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Our most senior citizen... Game On SKY BLUES.

Byline: Jim Brown

SOME time ago I wrote a short piece about Jack Barnes who I believed was the oldest surviving former Coventry City player.

My research has enabled me to confirm not only that he is the oldest ex-City man but, at 98 years old, is the oldest surviving Football lLeague player.

Born on April 28, 1908, he will be 99 next month, and is in a nursing home at Coleshill.

Regrettably Jack's hearing is poor and he is frail but when prompted he can remember some of his sporting achievements.This week I spoke to his daughter Janet Sellicks who was able to fill in some of the gaps in Jack's life.

Jack was born and spent most of his life in Atherstone. At the age of 12 he was forced to leave school to help provide for his younger siblings. He went down the local coalmines and also managed to do a job in a baker's in the evening.

Jack had sporting talent and as a teenager was spotted by Coventry City playing for Atherstone Town.

In February 1928 Jack, a nippy left winger, was given his first team chance following a disastrous 7-0 defeat at Walsall and played eight games for the club that season. It was a miserable season for the club and the smallest league crowd in the club's history, only 2,059, watched a 2-2 draw with Crystal Palace on a Monday afternoon.

Jack played eight successive games - only one of which was a victory, as the Bantams finished 20th out of 22 teams in the Third Division South.

The following season Jack was a regular for the reserves but never did enough to gain a first-team recall and in the summer of 1929 he joined Walsall. He was a regular for the Saddlers for two seasons making 68 appearances and scoring 18 goals.

Next stop was Watford where he clocked up another 75 games and 11 goals in two seasons. 1933 saw him go west with Exeter City but his appearances were more sporadic, 18 league games yielded one goal although he helped the Grecians win the Division Three South Cup including a replay win over Coventry and he scored in both games.

He obviously relished playing against his first club and scored against the Bantams for Walsall, Watford (goals at home and away) and Exeter. His final league club was York City in 1934 and he played 15 games (1 goal) before a foot injury ended his professional career. He returned to Atherstone and whilst playing for the local team he improved his already prolific golf skills to such an extent that in 1938 he was on the verge of a professional career.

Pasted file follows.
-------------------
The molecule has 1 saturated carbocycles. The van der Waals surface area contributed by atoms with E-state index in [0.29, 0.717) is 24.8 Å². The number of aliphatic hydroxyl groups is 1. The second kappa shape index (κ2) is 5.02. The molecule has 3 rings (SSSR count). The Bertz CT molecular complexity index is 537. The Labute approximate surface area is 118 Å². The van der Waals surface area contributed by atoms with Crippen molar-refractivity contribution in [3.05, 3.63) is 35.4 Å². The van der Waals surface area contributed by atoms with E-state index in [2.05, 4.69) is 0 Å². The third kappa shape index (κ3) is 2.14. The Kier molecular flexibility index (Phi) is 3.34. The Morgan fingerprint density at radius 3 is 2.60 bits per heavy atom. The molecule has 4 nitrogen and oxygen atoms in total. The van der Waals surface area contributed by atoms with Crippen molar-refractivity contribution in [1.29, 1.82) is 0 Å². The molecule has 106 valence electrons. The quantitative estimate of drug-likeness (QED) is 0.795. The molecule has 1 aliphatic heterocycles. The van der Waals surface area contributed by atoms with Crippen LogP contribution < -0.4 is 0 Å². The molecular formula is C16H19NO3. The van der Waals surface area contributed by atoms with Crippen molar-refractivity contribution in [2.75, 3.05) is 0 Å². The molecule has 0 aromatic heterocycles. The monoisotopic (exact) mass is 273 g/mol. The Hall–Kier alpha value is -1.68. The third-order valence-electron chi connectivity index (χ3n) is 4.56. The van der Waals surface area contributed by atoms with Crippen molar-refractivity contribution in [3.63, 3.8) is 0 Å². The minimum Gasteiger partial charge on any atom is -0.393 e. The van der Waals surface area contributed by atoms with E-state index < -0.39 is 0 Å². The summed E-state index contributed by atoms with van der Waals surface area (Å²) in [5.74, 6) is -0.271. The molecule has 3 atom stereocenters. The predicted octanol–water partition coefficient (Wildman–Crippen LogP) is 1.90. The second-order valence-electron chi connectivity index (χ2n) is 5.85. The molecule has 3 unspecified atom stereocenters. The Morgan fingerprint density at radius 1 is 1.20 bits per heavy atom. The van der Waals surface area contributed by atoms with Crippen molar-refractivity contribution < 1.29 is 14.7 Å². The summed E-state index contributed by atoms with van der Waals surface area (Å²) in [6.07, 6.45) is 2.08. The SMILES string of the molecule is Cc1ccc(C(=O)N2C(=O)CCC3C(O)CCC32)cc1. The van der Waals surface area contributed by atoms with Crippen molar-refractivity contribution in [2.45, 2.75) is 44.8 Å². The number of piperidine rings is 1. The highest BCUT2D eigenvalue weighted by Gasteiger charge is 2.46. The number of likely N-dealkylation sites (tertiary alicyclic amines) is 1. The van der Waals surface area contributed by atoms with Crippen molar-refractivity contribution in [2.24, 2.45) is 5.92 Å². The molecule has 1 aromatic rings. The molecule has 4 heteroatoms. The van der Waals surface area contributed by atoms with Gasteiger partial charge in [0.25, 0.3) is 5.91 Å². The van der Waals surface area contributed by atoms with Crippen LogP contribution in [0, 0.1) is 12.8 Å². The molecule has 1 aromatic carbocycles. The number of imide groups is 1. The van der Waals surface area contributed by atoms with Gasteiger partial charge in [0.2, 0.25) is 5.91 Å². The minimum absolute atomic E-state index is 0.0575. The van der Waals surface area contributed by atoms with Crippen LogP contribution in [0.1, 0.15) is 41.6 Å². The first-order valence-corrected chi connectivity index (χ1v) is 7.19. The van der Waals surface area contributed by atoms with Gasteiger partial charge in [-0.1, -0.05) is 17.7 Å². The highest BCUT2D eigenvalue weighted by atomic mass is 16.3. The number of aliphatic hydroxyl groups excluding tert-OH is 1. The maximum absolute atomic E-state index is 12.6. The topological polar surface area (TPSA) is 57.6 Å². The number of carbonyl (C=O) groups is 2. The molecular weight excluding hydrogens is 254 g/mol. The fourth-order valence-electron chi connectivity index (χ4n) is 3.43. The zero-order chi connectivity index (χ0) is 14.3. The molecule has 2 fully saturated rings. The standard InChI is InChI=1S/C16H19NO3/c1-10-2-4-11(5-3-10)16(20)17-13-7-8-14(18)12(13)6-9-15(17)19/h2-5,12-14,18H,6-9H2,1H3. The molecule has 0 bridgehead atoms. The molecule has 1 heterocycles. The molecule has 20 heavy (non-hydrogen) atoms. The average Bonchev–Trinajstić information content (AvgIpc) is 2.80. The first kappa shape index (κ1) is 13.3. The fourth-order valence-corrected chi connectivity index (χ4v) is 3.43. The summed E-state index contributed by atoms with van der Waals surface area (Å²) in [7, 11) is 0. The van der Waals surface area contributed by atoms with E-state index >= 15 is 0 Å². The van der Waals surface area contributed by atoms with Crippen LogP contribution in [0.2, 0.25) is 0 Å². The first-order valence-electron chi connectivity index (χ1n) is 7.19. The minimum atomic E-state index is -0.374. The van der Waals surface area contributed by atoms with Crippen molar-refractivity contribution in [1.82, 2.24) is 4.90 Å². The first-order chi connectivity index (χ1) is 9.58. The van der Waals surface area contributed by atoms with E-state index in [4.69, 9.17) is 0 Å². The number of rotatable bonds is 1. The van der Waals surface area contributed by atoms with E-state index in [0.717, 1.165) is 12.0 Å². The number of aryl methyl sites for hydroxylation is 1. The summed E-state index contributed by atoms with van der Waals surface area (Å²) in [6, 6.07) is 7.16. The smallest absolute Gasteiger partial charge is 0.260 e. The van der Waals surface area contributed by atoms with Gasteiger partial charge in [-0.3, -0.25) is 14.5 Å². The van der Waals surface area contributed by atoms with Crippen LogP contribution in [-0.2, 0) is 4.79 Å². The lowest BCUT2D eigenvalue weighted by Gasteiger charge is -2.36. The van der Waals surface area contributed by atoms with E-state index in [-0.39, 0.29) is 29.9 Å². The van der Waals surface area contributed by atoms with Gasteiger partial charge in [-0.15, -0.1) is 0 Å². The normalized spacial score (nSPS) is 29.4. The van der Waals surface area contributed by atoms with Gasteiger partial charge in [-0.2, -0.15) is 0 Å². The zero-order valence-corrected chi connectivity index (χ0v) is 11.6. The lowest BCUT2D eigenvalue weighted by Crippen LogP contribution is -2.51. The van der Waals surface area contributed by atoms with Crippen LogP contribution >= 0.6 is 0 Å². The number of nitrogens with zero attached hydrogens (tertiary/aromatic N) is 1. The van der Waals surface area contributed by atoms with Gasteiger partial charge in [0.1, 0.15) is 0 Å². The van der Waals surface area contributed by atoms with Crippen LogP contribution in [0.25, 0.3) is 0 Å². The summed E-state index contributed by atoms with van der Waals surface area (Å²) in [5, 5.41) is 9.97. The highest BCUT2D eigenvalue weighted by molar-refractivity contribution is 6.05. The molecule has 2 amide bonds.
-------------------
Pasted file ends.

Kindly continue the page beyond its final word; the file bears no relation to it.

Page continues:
A young child and a wife who didn't fancy the support role next to a golfer put paid to his hopes of another sporting career. His last football was played for local team Wilstaff Sports.

During the war Jack worked in a munitions factory in Coventry and after the hostilities tried numerous occupations including painter/decorator, plumber, working in a tannery, ending up in the hosiery trade were he had a happy time with Freers in Atherstone.

Janet has a wonderful collection of scrapbooks and memorabilia from Jack's life including an international cap won in 1927, when he was on City's books.

I think it is a cap awarded to players who appeared for the Birmingham County FA in annual games against a Scottish Junior side in that era. He was also an accomplished boxer, cricketer and swimmer and kept greyhounds, a true sporting Corinthian.

I HAVE been asked by Matt Kite of the committee of the Coventry Charity Cup to research the history of this famous competition. If anybody has any information such as the first time it was contested, the first winners, etc. please drop me an email or a line at the Telegraph.

If I can help settle an argument, relive a memory or help with tracing details of a friend or family member who played for Coventry City, e-mail me the details at jimrbrown@tiscali.co.uk

CAPTION(S):

VETERAN...Jack Barnes
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Title Annotation:Features
Publication:Coventry Evening Telegraph (England)
Geographic Code:4EUUK
Date:Mar 10, 2007
Words:688
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